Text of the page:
• Eric

Why Large Companies Can't Innovate

I don't mean to be harsh, but why does everyone look to startups for innovation? Is it because they are small and nimble?

Maybe, but it more likely comes down to incentives at large companies.

Executives are incentivized by making their quarterly earnings targets, so their incentives dictate that they'll always take the low-hanging fruit. Innovation is generally not low-risk nor obvious.

If you work for a large company, you've probably seen brilliant ideas die a slow death. There may be initial interest, and a team may even be assigned to research the market and build a prototype. But when push comes to shove, resources are lobbed behind pumping the existing product over taking a bet on the moonshot.

Executive's incentives are set by Wall Street's expectations

This makes total sense once you realize that an executive at a large company is generally compensated much more highly when the company makes their quarterly earnings estimate from Wall Street.

If you had the choice of taking the low-level fruit of incremental change and receiving a bonus vs. taking a 50/50 risk (on a good day) for a payoff you may not see for years, would you do it? By nature, executives are often groomed to make the low-risk, consistent reward choice. That's pretty anathema to innovation right?

But it doesn't have to be like this. Bonuses could be tied partly to earnings, but could also be steered towards metrics that encourage innovation, experiments and even failure.

Number of experiments (past a certain stage gate) would be a useful compensation metric

If you put metrics in front of a human, they will do everything they can to master that game, sometimes to a fault. We're really good at "gaming the system" once we know the rules, eternal incentive machines we are...

To guard against an executive gumming up a project pipeline with bogus projects, you can design incentives and metrics that only consider product ideas past a certain stage gate like "5 corporate beta-test users identified", "successful/profitable pilot conducted in 3 markets" or "10,000 emails collected on landing page".

Google does the opposite

Google is actually a great example of a company that perhaps isn't so great at incremental innovation, but takes the moonshot principle to heart. It's a company of over 200 experiments operating at any time. Some of these like Calico and SpaceX are literally moonshots.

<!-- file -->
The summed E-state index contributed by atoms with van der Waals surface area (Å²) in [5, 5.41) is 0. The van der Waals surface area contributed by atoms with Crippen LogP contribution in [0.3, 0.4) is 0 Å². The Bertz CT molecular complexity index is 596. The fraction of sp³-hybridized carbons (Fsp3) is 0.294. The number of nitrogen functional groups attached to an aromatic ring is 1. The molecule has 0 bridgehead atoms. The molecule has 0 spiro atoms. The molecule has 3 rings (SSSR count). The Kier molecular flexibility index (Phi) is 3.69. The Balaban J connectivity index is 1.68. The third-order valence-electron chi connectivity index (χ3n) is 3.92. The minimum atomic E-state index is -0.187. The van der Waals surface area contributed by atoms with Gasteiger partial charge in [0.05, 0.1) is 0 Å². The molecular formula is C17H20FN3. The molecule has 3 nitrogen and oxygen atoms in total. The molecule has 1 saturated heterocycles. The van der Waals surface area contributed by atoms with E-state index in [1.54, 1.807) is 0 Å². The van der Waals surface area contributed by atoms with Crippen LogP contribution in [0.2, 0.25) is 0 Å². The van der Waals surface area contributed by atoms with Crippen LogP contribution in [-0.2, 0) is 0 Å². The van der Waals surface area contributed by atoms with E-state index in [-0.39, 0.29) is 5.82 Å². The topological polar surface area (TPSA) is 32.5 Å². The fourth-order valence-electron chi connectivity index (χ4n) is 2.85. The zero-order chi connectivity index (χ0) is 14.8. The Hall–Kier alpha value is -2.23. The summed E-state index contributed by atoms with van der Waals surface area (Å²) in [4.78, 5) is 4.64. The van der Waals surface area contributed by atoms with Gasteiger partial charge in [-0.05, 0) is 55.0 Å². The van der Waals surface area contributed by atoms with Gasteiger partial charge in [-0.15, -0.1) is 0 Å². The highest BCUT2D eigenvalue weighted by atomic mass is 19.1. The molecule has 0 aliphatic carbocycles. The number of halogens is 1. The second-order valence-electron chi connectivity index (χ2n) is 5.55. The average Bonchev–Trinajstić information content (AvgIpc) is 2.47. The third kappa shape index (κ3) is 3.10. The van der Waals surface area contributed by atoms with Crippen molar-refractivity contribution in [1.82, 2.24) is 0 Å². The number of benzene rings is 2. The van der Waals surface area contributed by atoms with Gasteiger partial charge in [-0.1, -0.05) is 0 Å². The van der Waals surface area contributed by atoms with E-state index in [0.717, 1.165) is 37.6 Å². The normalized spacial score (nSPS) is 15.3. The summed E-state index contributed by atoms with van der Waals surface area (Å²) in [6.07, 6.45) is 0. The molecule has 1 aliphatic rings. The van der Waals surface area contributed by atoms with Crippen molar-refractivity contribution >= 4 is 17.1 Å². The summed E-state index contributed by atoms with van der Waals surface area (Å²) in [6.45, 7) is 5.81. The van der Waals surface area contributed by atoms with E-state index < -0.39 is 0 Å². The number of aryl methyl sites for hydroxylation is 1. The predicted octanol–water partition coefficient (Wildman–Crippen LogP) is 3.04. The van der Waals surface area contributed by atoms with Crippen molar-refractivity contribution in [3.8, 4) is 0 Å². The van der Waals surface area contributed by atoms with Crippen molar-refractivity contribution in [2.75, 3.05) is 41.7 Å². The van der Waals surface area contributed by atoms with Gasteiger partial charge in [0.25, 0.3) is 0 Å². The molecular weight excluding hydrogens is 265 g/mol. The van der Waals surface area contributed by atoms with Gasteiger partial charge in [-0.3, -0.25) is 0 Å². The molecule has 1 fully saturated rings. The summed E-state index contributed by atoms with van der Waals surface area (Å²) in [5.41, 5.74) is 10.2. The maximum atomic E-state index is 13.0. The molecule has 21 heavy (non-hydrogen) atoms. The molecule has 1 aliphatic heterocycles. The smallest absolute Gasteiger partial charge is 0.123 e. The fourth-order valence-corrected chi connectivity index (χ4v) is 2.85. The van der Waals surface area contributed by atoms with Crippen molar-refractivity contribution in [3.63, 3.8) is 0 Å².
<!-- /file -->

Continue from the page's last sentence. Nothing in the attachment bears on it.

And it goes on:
Now, these experiments (usually the smaller ones) can be shut off at any time ("deprecated") and the team dispersed to other products, but probabilistically, the expected value of all of these projects likely sums to far greater than taking an existing Google product (say "Search" or "Adsense") and trying to tease out and optimize every last penny out of them -- taking the Wall St. approach.

Siloed "Innovation Labs" Lack Political Capital

Many companies have tried to emulate this approach by carving out an "Innovation Lab" or R&D arm that is incentivized and compensated in similar ways. In situ, that's a step in the right direction, but these organizations often run into conflict when lobbying for resources from the greater organization because they have no political capital to parlay or trade.

Try to get legal or marketing to give you resources for a hot new product launch and you'll face an uphill battle against that very powerful 800-pound gorilla product team, you know, the one that generates 80% of the company's profits, the one that the CEO came from last year...

This broader question is a matter of culture and building in incentives throughout the organization. A profit or IP-sharing model could work that incentivizes individual employees and their departments with a greater share in the profits if they ideate and pull off a successful new product launch. In a perfect world, people could be regularly pulled to form cross-functional product teams that can garner support from the entire organization.

Incidentally, this is how most universities incentivize innovation, with the professor and research team, their department and the university as a whole retaining 1/3 of the equity and royalties from new IP generated. It also explains why engineering schools are often very slick and well funded while the history department could use a thorough dusting.

Cross-Pollination as a remedy when the fruit dries up

Because of it's open, rotational culture, Jetblue managed to innovate and completely disrupt the transcontinental US market with MINT - a hugely upgraded service and seat experience (some even come with doors). Other major carriers scrambled to offer competing products and they still haven't caught up.

Other companies, like Jetblue Airways, make a conscious effort to promote a rotational culture, moving rising star performers through a large number of departments so they take a systems approach to aviation and have context and competency in a variety of areas. That's how Jetblue's MINT product got off the ground.

With knowledge more infinitely searchable, companies are better served by hiring generalists and people who can "learn and perform quickly" over a deep specialist. (there are exceptions, but typically these are in spaces that require credentials like law, architecture and structural engineering - not exactly areas you're hiring someone to be innovative...)

The more you can promote cross-pollination, even by just merging where multiple teams sit day-to-day (Engineering next to Marketing... gasp!), the more context you'll give everyone and the better chance that you'll see a big idea get off the ground at a big company.

That's something to tell Wall Street...

© 2018 by Eric Boromisa.